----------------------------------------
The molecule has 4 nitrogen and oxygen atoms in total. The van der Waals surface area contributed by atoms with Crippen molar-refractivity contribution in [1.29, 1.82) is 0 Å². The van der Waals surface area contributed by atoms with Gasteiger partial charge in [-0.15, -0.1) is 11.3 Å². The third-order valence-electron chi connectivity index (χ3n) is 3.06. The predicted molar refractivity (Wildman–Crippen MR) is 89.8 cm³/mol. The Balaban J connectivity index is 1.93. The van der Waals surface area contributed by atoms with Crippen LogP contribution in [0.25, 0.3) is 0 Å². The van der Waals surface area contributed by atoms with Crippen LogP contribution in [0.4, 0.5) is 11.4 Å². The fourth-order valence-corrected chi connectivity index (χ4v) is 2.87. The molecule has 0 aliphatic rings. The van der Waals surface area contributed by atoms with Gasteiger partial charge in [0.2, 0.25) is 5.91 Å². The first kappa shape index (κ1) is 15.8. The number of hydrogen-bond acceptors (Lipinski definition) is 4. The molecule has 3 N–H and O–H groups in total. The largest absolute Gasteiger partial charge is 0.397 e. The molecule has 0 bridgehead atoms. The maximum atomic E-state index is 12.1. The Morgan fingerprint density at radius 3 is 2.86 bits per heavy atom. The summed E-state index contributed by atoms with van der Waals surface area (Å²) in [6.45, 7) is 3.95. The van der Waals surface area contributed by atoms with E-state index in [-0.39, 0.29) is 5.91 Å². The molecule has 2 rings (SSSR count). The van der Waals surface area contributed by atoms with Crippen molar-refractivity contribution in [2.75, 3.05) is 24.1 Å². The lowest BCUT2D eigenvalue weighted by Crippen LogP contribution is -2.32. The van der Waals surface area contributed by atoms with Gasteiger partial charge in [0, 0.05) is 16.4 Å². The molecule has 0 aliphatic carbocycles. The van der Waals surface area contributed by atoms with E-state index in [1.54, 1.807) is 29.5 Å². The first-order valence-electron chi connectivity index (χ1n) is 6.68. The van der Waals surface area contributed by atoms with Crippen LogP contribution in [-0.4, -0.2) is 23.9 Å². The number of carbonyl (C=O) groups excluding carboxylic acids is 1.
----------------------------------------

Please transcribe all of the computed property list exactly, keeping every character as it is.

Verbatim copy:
The molecule has 4 nitrogen and oxygen atoms in total. The van der Waals surface area contributed by atoms with Crippen molar-refractivity contribution in [1.29, 1.82) is 0 Å². The van der Waals surface area contributed by atoms with Gasteiger partial charge in [-0.15, -0.1) is 11.3 Å². The third-order valence-electron chi connectivity index (χ3n) is 3.06. The predicted molar refractivity (Wildman–Crippen MR) is 89.8 cm³/mol. The Balaban J connectivity index is 1.93. The van der Waals surface area contributed by atoms with Crippen LogP contribution in [0.25, 0.3) is 0 Å². The van der Waals surface area contributed by atoms with Crippen LogP contribution in [0.4, 0.5) is 11.4 Å². The fourth-order valence-corrected chi connectivity index (χ4v) is 2.87. The molecule has 0 aliphatic rings. The van der Waals surface area contributed by atoms with Gasteiger partial charge in [0.2, 0.25) is 5.91 Å². The first kappa shape index (κ1) is 15.8. The number of hydrogen-bond acceptors (Lipinski definition) is 4. The molecule has 3 N–H and O–H groups in total. The largest absolute Gasteiger partial charge is 0.397 e. The molecule has 0 bridgehead atoms. The maximum atomic E-state index is 12.1. The Morgan fingerprint density at radius 3 is 2.86 bits per heavy atom. The summed E-state index contributed by atoms with van der Waals surface area (Å²) in [6.45, 7) is 3.95. The van der Waals surface area contributed by atoms with E-state index in [-0.39, 0.29) is 5.91 Å². The molecule has 2 rings (SSSR count). The van der Waals surface area contributed by atoms with Crippen molar-refractivity contribution in [2.75, 3.05) is 24.1 Å². The lowest BCUT2D eigenvalue weighted by Crippen LogP contribution is -2.32. The van der Waals surface area contributed by atoms with Gasteiger partial charge in [0, 0.05) is 16.4 Å². The molecule has 0 aliphatic carbocycles. The van der Waals surface area contributed by atoms with E-state index in [1.54, 1.807) is 29.5 Å². The first-order valence-electron chi connectivity index (χ1n) is 6.68. The van der Waals surface area contributed by atoms with Crippen LogP contribution in [-0.4, -0.2) is 23.9 Å². The number of carbonyl (C=O) groups excluding carboxylic acids is 1.